Pages: i-vi | Published: 6/2000 | DOI: 10.1111/j.1540-6261.2000.tb00718.x | Cited by: 0
Pages: vii-xxviii | Published: 6/2000 | DOI: 10.1111/j.1540-6261.2000.tb00719.x | Cited by: 0
Pages: 1005-1037 | Published: 6/2000 | DOI: 10.1111/0022-1082.00239 | Cited by: 130
Stewart C. Myers
Equity financing is modeled when cash flows and asset values are not verifiable. Investors have enforceable property rights to the firm's assets, but cannot prevent insiders (managers or entrepreneurs) from capturing cash flow. Insiders must coinvest and pay in each period a dividend sufficient to ensure outside investors' participation for at least one more period. Intervention by the investors must be limited by an agreement with insiders or by costs of collective action. Basic models are extended to show why firms go public and why agency costs necessarily arise when the act of investment is not immediately verifiable.
Pages: 1039-1074 | Published: 6/2000 | DOI: 10.1111/0022-1082.00240 | Cited by: 176
Katrina Ellis, Roni Michaely, Maureen O'Hara
This paper examines aftermarket trading of underwriters and unaffiliated market makers in the three‐month period after an IPO. We find that the lead underwriter is always the dominant market maker; he takes substantial inventory positions in the aftermarket trading, and co‐managers play a negligible role in aftermarket trading. The lead underwriter engages in stabilization activity for less successful IPOs, and uses the overallotment option to reduce his inventory risk. Compensation to the underwriter arises primarily from fees, but aftermarket trading does generate positive profits, which are positively related to the degree of underpricing.
Pages: 1075-1103 | Published: 6/2000 | DOI: 10.1111/0022-1082.00241 | Cited by: 140
Prior research has assumed that underwriters post a stabilizing bid in the aftermarket. We find instead that aftermarket activities are less transparent and include stimulating demand through short covering and restricting supply by penalizing the flipping of shares. In more than half of IPOs, a short position of an average 10.75 percent of shares offered is covered in 22 transactions over 16.6 days in the aftermarket, resulting in a loss of 3.61 percent of underwriting fees. Underwriters manage price support activities by using a combination of aftermarket short covering, penalty bids, and the selective use of the overallotment option.
Pages: 1105-1131 | Published: 6/2000 | DOI: 10.1111/0022-1082.00242 | Cited by: 283
Hsuan-Chi Chen, Jay R. Ritter
Gross spreads received by underwriters on initial public offerings (IPOs) in the United States are much higher than in other countries. Furthermore, in recent years more than 90 percent of deals raising $20–80 million have spreads of exactly seven percent, three times the proportion of a decade earlier. Investment bankers readily admit that the IPO business is very profitable, and that they avoid competing on fees because they ‘don't want to turn it into a commodity business.’ We examine several features of the IPO underwriting business that result in a market structure where spreads are high.
Pages: 1133-1161 | Published: 6/2000 | DOI: 10.1111/0022-1082.00243 | Cited by: 235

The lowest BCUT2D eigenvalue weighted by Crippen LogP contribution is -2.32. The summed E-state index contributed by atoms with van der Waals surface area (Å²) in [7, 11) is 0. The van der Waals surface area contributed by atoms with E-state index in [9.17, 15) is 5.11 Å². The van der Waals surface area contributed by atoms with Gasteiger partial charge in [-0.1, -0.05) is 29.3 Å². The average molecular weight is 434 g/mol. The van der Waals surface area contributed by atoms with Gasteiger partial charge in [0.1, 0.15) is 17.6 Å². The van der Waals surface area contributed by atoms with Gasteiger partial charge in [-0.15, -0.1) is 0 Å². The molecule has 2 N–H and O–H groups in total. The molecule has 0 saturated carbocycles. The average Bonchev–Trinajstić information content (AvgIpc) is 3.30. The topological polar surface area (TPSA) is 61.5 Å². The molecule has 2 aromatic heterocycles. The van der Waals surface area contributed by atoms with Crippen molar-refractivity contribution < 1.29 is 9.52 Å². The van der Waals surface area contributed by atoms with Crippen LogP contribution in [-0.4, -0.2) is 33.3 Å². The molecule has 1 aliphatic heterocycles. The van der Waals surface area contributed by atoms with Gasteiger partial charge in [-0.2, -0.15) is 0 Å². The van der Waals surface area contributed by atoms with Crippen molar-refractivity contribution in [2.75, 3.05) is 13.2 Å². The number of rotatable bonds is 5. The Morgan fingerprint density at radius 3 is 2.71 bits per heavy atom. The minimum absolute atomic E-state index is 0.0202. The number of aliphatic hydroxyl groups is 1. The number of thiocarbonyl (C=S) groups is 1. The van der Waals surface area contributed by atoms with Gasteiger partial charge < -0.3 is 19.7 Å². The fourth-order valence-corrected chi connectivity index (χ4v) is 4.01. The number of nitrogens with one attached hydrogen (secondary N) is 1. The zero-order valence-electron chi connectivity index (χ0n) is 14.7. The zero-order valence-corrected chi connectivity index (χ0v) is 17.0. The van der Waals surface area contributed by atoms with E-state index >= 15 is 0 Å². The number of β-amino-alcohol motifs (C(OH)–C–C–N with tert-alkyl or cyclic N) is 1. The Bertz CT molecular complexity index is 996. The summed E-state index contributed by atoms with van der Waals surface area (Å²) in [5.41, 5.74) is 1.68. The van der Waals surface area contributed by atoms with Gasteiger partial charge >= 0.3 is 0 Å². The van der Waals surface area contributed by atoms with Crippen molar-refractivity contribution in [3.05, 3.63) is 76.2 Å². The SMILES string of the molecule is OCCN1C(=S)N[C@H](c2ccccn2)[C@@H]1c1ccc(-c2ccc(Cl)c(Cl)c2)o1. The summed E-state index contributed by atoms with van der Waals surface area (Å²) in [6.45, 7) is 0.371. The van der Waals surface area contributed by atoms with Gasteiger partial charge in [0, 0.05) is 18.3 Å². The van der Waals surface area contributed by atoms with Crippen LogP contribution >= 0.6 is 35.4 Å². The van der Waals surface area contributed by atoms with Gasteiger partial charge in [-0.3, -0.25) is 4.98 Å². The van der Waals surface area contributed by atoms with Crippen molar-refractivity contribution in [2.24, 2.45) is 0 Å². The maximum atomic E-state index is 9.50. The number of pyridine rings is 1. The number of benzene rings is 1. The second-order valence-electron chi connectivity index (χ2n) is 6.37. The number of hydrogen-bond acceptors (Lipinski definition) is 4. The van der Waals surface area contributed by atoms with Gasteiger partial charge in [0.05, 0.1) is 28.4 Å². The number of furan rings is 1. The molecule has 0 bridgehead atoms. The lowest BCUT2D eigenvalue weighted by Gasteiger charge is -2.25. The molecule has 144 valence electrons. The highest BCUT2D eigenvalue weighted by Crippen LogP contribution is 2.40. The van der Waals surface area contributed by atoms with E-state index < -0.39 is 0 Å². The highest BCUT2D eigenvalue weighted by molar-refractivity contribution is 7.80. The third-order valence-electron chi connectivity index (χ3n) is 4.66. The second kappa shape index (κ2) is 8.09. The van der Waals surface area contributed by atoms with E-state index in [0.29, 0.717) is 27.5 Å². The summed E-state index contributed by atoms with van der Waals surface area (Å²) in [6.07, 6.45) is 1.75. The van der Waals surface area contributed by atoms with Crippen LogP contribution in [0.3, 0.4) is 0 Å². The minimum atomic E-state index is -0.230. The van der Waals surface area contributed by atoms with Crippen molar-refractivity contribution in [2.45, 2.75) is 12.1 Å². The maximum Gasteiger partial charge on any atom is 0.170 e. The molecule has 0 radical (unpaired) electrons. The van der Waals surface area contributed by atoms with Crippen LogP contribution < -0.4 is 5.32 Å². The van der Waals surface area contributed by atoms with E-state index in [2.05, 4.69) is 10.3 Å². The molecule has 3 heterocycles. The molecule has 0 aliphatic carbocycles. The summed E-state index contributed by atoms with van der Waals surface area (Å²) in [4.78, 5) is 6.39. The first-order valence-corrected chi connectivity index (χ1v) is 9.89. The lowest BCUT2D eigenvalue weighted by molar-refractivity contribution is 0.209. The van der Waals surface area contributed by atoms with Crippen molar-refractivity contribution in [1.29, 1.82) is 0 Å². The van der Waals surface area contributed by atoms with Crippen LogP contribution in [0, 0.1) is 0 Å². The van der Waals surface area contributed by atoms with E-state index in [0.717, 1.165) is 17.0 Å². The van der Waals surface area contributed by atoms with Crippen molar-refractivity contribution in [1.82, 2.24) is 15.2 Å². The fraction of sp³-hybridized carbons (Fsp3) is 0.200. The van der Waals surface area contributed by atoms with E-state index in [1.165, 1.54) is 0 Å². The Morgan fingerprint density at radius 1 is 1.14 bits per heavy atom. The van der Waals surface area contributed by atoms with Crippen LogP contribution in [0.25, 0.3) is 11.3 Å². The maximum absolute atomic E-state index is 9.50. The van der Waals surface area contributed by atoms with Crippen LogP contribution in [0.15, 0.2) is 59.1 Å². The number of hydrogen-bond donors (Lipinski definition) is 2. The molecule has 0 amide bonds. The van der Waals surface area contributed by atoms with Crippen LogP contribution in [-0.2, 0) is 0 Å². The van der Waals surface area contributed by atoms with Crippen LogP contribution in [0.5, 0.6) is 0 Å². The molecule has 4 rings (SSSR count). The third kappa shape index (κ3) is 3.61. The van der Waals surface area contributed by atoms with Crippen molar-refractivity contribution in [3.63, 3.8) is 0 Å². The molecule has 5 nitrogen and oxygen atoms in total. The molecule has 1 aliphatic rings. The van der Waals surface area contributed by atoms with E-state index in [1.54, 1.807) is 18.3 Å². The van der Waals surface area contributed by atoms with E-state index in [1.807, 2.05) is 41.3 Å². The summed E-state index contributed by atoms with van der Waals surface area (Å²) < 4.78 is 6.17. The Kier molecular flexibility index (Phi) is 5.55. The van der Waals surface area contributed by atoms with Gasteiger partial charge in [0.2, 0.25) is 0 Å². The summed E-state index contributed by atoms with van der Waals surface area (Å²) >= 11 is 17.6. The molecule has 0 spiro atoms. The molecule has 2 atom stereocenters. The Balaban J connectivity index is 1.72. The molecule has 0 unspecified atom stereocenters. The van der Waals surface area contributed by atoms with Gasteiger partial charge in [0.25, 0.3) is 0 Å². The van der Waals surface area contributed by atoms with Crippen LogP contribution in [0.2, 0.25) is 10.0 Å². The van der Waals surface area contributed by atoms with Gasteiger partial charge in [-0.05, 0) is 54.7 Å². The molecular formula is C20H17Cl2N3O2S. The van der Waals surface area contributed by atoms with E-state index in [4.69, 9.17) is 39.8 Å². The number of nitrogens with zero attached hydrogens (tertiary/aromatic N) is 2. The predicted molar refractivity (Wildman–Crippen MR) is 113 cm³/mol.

Enrica Detragiache, Paolo Garella, Luigi Guiso
A theory of the optimal number of banking relationships is developed and tested using matched bank‐firm data. According to the theory, relationship banks may be unable to continue funding profitable projects owing to internal problems and a firm may thus have to refinance from nonrelationship banks. The latter, however, face an adverse selection problem, as they do not know the quality of the project, and may refuse to lend. In these circumstances, multiple banking can reduce the probability of an early liquidation of the project. The empirical evidence supports the predictions of the model.
Pages: 1163-1198 | Published: 6/2000 | DOI: 10.1111/0022-1082.00244 | Cited by: 275
John Heaton, Deborah Lucas
Using cross‐sectional data from the SCF and Tax Model, we show that entrepreneurial income risk has a significant influence on portfolio choice and asset prices. We find that households with high and variable business income hold less wealth in stocks than other similarly wealthy households, although they constitute a significant fraction of the stockholding population. Similarly for nonentrepreneurs, holding stock in the firm where one works reduces the portfolio share of other common stocks. Finally, we show that adding proprietary income to a linear asset pricing model improves its performance over a similar model that includes only wage income.
Pages: 1199-1227 | Published: 6/2000 | DOI: 10.1111/0022-1082.00245 | Cited by: 41
Robert M. Conroy, Kenneth M. Eades, Robert S. Harris
We study the pricing effects of dividend and earnings announcements by taking advantage of the unique setting in Japan where managers simultaneously announce the current year's dividends and earnings as well as forecasts of next year's dividends and earnings. Defining surprises as deviations from analysts' forecasts, we find that share price reactions are significantly affected by earnings surprises, especially management forecasts of next year's earnings. The information content of dividends is marginal and is restricted to announcements of next year's dividends. Consistent with Modigliani and Miller's dividend irrelevance proposition, current dividend surprises have no material impact on stock prices in Japan.
Pages: 1229-1262 | Published: 6/2000 | DOI: 10.1111/0022-1082.00246 | Cited by: 218
Gabriel Perez-Quiros, Allan Timmermann
Recent imperfect capital market theories predict the presence of asymmetries in the variation of small and large firms' risk over the economic cycle. Small firms with little collateral should be more strongly affected by tighter credit market conditions in a recession state than large, better collateralized ones. This paper adopts a flexible econometric model to analyze these mplications empirically. Consistent with theory, small firms display the highest degree of asymmetry in their risk across recession and expansion states, which translates into a higher sensitivity of their expected stock returns with respect to variables that measure credit market conditions.